This week media stories have surfaced that a diet of plant sugar will deal with progressive MS because it rejuvenates the microglia to clear nerve debris away to promote recovery. Great we say. This study identifies a trigger factor called ATG7 . The Autophagy related 7 protein acts as an essential protein for cell degradation and its recycling. But we know this already based on loads of studies from Cambridge and we say NSS.
The Cambrdige diet to rejuvenate the microglia involves the use of metforin and I say watch this space for trials, but should we be comparing with the Stockholm diet of Trehalose (a sugar containing two glucose molecules) that acts on ATG7 to rejuvenate the microglia. Loss of ATG7 in Fruit flies and Mice is related to nerve loss so stimulation of the pathway may save nerves.
Is this what could occur in progressive MS, maybe but the experiment are most relevant to how you recover form a relapse. As ProfG suggested it indicates that mocroglial can be good guys.
Trehalose is only 50% as sweet as table sugar, and does not increase blood sugar or levels nearly as much as the same dose of regular sugar. Side Effects include bloating and diarrhea. Decreasing dosage will prevent these discomforts.
Berglund et al. Microglial autophagy–associated phagocytosis is essential for recovery from neuroinflammation, Science Immunology 16 Oct 2020:Vol. 5, Issue 52, eabb5077.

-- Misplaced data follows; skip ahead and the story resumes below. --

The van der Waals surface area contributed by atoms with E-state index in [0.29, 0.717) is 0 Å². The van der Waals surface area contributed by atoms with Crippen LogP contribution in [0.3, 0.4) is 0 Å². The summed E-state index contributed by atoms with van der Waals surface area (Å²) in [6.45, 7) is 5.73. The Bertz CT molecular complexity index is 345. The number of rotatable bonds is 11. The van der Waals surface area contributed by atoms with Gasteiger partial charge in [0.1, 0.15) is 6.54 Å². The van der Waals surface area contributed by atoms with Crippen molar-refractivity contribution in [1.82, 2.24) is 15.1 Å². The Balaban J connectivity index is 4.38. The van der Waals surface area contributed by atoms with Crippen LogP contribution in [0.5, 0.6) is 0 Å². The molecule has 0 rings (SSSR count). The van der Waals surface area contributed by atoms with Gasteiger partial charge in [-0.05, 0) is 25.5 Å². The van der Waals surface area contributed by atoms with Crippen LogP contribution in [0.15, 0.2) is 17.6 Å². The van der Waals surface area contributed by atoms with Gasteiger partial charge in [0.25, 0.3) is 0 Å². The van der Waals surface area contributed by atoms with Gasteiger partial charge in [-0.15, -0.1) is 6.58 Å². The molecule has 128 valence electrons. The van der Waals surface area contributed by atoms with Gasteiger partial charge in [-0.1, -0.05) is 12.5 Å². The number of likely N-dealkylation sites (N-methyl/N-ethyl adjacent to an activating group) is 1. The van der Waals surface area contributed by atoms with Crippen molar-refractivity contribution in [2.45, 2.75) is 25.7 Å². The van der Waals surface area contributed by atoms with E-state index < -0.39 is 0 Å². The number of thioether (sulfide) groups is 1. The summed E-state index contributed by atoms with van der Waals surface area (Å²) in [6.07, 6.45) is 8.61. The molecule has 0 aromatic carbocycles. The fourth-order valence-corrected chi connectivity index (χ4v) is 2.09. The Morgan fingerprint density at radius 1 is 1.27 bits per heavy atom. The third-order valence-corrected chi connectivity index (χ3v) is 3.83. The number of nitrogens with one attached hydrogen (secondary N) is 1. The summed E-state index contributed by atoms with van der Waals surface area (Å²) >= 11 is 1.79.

Multiple sclerosis (MS) is a leading cause of incurable progressive disability in young adults caused by inflammation and neurodegeneration in the central nervous system (CNS). The capacity of microglia to clear tissue debris is essential for maintaining and restoring CNS homeostasis. This capacity diminishes with age, and age strongly associates with MS disease progression, although the underlying mechanisms are still largely elusive. Here, we demonstrate that the recovery from CNS inflammation in a murine model of MS is dependent on the ability of microglia to clear tissue debris. Microglia-specific deletion of the autophagy regulator Atg7, but not the canonical macroautophagy protein Ulk1, led to increased intracellular accumulation of phagocytosed myelin and progressive MS-like disease. This impairment correlated with a microglial phenotype previously associated with neurodegenerative pathologies. Moreover, Atg7-deficient microglia showed notable transcriptional and functional similarities to microglia from aged wild-type mice that were also unable to clear myelin and recover from disease. In contrast, induction of autophagy in aged mice using the disaccharide trehalose found in plants and fungi led to functional myelin clearance and disease remission. Our results demonstrate that a noncanonical form of autophagy in microglia is responsible for myelin degradation and clearance leading to recovery from MS-like disease and that boosting this process has a therapeutic potential for age-related neuroinflammatory conditions.